Lasch’s observation is important, because as the values of the organizational imperative (the market system) absorb everything in their path, society becomes more and more economic in nature, even aspects of society that seemingly have nothing to do with money-spinning matters. And so we now have former hippies in business suits on Wall Street, and rock and roll has become just another industry. Feminism and civil rights may have started as liberal cries for general equality, but where they eventually focused their attention was on the desire of women and minorities to gain economic equality. Politics, increasingly, is dominated by the economics of power: not only are elections often determined by who has the most money to spend, but corporate interests routinely sway the perspectives and decisions of elected officials. Similarly, the media, once an institution that helped preserve our liberties by disseminating pertinent information and thoughtful analysis of current issues, has become primarily a profit-making venture, and advertising dollars often shape both the content and the slant of the news (and sometimes—with Fox News, for instance—the news isn’t news at all, but a thinly veiled political and social indoctrination). Perhaps most tellingly, though, a university education—once intended to produce a well-rounded, moral, intelligent, and informed citizen—is now unashamedly promoted as a means to a far different end: producing marketable commodities for multinational corporations. Even English departments now advertise themselves as good preparation for law or business school. They obviously know which side their bread is buttered on.
Regardless of the target, first the corporate values infiltrate it, then they slowly remodel it from the inside out until it is an adequate reflection of the preferred corporate pattern. This process has occurred over and over among the organizations of modern society, and so the values of the organizational imperative have spread like a silent epidemic, until they have become nearly universal.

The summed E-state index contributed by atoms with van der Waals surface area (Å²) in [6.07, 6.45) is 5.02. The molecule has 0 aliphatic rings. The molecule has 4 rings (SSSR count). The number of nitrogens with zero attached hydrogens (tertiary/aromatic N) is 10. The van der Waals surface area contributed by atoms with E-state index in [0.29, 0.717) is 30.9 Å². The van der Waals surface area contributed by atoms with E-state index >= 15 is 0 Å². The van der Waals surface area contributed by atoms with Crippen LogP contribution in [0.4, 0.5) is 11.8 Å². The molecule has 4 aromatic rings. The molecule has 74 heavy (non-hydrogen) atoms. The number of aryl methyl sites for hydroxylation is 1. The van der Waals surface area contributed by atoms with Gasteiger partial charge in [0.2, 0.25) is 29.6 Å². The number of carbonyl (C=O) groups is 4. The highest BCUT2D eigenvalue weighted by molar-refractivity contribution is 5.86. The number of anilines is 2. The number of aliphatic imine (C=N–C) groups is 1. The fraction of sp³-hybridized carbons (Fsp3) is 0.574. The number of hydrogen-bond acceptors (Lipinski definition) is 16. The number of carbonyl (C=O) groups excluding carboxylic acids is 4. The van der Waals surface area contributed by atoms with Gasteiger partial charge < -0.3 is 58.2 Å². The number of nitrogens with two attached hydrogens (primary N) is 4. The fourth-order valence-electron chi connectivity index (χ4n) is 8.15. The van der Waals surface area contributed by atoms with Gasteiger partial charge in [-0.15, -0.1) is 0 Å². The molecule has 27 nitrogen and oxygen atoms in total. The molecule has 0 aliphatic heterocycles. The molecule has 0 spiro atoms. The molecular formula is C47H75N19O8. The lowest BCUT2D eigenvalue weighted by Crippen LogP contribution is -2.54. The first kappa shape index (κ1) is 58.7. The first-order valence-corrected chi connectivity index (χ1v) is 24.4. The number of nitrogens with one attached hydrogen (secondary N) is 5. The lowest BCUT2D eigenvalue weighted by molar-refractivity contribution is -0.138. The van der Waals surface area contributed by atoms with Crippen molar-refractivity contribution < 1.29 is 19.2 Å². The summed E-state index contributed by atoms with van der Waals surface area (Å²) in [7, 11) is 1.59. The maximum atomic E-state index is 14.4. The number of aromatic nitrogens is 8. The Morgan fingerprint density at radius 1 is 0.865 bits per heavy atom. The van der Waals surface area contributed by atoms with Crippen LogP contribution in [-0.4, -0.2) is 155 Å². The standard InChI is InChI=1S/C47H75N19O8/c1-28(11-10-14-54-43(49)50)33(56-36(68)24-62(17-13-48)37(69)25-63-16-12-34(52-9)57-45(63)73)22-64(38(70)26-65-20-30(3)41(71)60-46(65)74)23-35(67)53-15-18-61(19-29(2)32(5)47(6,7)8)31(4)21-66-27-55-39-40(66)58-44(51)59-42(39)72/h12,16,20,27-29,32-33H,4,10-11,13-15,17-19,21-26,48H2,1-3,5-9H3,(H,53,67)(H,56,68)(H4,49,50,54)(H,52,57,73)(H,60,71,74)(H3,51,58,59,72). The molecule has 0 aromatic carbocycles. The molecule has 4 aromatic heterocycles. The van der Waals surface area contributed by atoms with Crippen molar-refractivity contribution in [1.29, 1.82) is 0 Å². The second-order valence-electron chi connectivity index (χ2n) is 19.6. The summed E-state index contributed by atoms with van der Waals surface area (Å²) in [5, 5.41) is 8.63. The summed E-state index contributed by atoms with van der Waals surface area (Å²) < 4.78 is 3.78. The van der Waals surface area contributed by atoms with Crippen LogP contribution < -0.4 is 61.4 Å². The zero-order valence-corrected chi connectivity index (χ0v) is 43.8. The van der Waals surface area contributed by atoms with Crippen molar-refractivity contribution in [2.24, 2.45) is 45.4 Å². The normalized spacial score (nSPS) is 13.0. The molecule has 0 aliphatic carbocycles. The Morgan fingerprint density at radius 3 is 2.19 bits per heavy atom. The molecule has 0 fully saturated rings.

Silent Acquiescence
As citizens, as pawns on a chessboard not of our own choosing, we are so overwhelmed that we have stopped fighting these values. We have become passive and complacent. Jill LePore, in a recent New Yorker article on inequality, references Steve Fraser’s book The Age of Acquiescence: The Life and Death of American Resistance to Organized Wealth and Power, in which he laments the retreat of liberals who once had the courage to attack aggregated power (he ignores conservatives because they have generally facilitated concentrated power). Writes LePore:
Fraser argues that while Progressive Era muckrakers ended the first Gilded Age by drawing on an age-old tradition of dissent to criticize prevailing economic, social, and political arrangements, today’s left doesn’t engage in dissent; it engages in consent, urging solutions that align with neoliberalism, technological determinism, and global capitalism. . . . Why not blame the financial industry? Why not blame the Congress that deregulated it? Why not blame the system itself? Because, Fraser argues, the left has been cowed into silence on the main subject at hand: “What we could not do, what was not even speakable, was to tamper with the basic institutions of financial capitalism.”2
Why? Because it is imperative that these large organizations thrive. Our very lives depend on them. And so we have become not just good corporate citizens but contributors to the very concentration of power and wealth that accelerates our inequality and further entrenches the values of the organizational imperative. We have silently acquiesced to Pirsig’s Giant until we have mutated from an economy of individual proprietors, artisans, and craftsmen to an economy of human resources.
But what about the Church? How did the organizational imperative infiltrate even that inspired institution? Stay tuned.
1. Christopher Lasch, The Revolt of the Elites and the Betrayal of Democracy (New York: W. W. Norton, 1995), 97–98, emphasis mine.
2. Jill LePore, “Rich and Poor: Accounting for Inequality,” The New Yorker, March 16, 2015.